Fork me on GitHub

Whenever I need a reminder why I do Clojure instead of Java, I drop into the Java Ranch and read some posts there:


My first thought reading this is "Argh!" but mostly "Even with Java interop, this would be so much easier to read in Clojure".


(and that really helps after the heavy refactoring of legacy Clojure code I've been going through the past couple of weeks -- today we finally said good bye to some code we wrote eight years ago, when we didn't know much about Clojure)

💯 2
😂 1

tangentially related question that I was getting ready to ask anyway...if one had to learn more Java are there resources you'd recommend? Particularly any that might also teach things that would also be useful to know when working with Clojure (e.g. JVM internals, or other things from the Java ecosystem/technologies, if that makes any sense?) For some context, I've worked mostly with .NET for the last 15-16 years. I had some minimal exposure to Java in university CS 20ish years ago and got roped into building a couple Nuxeo plugins in Java a few years ago, but basically learned just-enough to do what I needed. I'm new to Clojure and have been learning over the summer. Now I'm going back to finish the CS undergrad from 20 years ago and I know some of the upper-level coursework is going to be in Java. I managed to muddle through the exemption exams for the OOP and data structures courses but that was enough to convince me I should brush up on Java before I take anything too serious.


learning more about how threads and concurrency works in java is very useful IMO. A lot of clojure features (agents,atoms,future) etc are built on top of classes in java.util.concurrent


threadpools are also an important concept, and usually java implementations are used


Effective Java, Java concurrency in practice, some of the good Java Performance books, Apangin’s posts on StackOverflow and his talks


I have a little bit of time, since, as luck would have it my first course is actually using C89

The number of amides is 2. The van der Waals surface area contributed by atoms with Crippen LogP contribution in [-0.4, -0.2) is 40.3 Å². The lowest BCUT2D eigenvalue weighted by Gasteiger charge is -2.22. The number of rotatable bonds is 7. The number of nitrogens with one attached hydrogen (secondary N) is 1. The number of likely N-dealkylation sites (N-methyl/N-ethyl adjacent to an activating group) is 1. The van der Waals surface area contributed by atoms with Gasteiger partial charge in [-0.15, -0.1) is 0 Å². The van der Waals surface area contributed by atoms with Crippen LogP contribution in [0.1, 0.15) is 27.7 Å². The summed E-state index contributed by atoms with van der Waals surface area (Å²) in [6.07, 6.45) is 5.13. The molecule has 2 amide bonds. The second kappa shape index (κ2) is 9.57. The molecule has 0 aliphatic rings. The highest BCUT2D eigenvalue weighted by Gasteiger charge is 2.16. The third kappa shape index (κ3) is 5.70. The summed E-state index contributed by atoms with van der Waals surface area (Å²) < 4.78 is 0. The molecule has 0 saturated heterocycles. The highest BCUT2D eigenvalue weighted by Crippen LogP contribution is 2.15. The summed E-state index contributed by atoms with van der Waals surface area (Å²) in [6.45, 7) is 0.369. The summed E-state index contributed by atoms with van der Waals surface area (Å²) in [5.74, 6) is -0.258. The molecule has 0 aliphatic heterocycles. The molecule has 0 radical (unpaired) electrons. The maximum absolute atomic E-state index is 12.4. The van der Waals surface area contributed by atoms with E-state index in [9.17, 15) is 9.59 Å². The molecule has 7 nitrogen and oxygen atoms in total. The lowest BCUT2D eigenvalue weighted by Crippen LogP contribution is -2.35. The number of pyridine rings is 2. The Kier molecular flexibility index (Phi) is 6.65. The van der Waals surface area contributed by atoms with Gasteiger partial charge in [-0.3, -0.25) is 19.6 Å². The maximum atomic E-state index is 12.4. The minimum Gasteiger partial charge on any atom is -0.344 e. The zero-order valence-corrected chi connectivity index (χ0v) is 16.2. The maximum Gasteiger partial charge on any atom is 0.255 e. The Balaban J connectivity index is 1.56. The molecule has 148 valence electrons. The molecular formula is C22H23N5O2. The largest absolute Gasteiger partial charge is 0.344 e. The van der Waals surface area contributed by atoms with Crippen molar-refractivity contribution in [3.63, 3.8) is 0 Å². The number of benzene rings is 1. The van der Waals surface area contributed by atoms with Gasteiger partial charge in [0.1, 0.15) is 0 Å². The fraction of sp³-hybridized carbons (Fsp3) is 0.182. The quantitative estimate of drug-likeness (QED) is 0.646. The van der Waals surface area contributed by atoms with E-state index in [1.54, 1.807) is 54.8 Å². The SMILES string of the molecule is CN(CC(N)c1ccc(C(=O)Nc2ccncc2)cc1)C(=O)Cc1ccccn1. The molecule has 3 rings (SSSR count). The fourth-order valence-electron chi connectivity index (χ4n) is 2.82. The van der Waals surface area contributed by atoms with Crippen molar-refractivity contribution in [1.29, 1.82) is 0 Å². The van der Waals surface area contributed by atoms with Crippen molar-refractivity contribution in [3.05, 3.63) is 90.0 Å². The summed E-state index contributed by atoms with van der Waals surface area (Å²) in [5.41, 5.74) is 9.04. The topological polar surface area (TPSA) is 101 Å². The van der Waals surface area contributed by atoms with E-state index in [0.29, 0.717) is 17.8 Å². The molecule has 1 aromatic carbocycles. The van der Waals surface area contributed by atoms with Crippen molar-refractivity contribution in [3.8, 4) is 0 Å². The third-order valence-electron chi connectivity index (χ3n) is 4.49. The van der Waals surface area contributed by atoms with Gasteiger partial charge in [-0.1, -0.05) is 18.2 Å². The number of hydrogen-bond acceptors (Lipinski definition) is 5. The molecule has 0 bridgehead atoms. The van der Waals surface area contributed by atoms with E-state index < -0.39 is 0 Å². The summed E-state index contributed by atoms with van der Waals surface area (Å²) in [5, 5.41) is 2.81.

I'll be very interested in any answers to that. I started doing Java in 1997 so at this point I've no idea what would be considered good introductory resources, especially in the context of Clojure idioms or ecosystem.


My first reaction is: some basic knowledge of classpaths, stacktraces, and if you're actually going to write Java some familiarity with the Function/Stream stuff introduced in Java 8? (so you've got at least some FP-style Java under your belt) I'd love to hear other folks' responses.


(not that I think that addresses your coursework question, just your Java in the context of Clojure question)


thanks, those are the kinds of things I'm looking for. Basically anything for someone with a reasonable CLR background to come up to speed on whatever constitutes idiomatic/clean/modern Java. Anything that might apply in a coursework context would also be a bonus, but I'm fine learning the coursework from the course when I get there. I just don't want to be constantly translating concepts between C# (or Clojure) and Java in my head while also trying to digest something else so just want to get some more actual experience beforehand


probably overthinking it, just odd to be going back to a class setting after so long


Slightly off topic, but while helping to release clj-commons/clj-yaml I accidentally happened to have look at the underlying Java lib which does the actual work. So much code. So I just left.

Endre Bakken Stovner07:09:05

@chuck.cassel Beginner/basic Java/OO: Head First Java. For experienced programmers, Java Core for the impatient seems good. TOC here: You can see that it covers functional stuff like lambdas and streams.